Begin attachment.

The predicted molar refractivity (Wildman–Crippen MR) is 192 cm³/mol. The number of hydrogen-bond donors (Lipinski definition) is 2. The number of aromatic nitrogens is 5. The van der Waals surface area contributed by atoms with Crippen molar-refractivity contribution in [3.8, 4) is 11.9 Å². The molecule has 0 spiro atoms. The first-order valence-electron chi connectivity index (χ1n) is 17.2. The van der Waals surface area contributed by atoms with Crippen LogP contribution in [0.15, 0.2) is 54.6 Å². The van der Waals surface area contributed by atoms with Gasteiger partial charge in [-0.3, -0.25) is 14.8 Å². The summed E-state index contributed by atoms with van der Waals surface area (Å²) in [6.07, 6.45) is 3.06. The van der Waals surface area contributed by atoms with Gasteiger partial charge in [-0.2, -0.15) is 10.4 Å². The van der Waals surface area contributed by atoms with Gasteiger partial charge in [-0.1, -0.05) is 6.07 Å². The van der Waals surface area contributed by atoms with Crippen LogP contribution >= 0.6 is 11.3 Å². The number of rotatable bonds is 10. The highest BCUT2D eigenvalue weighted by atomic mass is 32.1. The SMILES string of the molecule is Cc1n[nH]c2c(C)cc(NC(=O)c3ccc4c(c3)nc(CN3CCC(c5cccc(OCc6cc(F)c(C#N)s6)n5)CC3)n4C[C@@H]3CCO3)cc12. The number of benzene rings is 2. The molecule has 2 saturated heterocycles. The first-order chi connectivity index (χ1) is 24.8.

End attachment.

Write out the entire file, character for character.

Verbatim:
The predicted molar refractivity (Wildman–Crippen MR) is 192 cm³/mol. The number of hydrogen-bond donors (Lipinski definition) is 2. The number of aromatic nitrogens is 5. The van der Waals surface area contributed by atoms with Crippen molar-refractivity contribution in [3.8, 4) is 11.9 Å². The molecule has 0 spiro atoms. The first-order valence-electron chi connectivity index (χ1n) is 17.2. The van der Waals surface area contributed by atoms with Crippen LogP contribution in [0.15, 0.2) is 54.6 Å². The van der Waals surface area contributed by atoms with Gasteiger partial charge in [-0.3, -0.25) is 14.8 Å². The summed E-state index contributed by atoms with van der Waals surface area (Å²) in [6.07, 6.45) is 3.06. The van der Waals surface area contributed by atoms with Gasteiger partial charge in [-0.2, -0.15) is 10.4 Å². The van der Waals surface area contributed by atoms with Gasteiger partial charge in [-0.1, -0.05) is 6.07 Å². The van der Waals surface area contributed by atoms with Crippen LogP contribution >= 0.6 is 11.3 Å². The number of rotatable bonds is 10. The highest BCUT2D eigenvalue weighted by atomic mass is 32.1. The SMILES string of the molecule is Cc1n[nH]c2c(C)cc(NC(=O)c3ccc4c(c3)nc(CN3CCC(c5cccc(OCc6cc(F)c(C#N)s6)n5)CC3)n4C[C@@H]3CCO3)cc12. The number of benzene rings is 2. The molecule has 2 saturated heterocycles. The first-order chi connectivity index (χ1) is 24.8.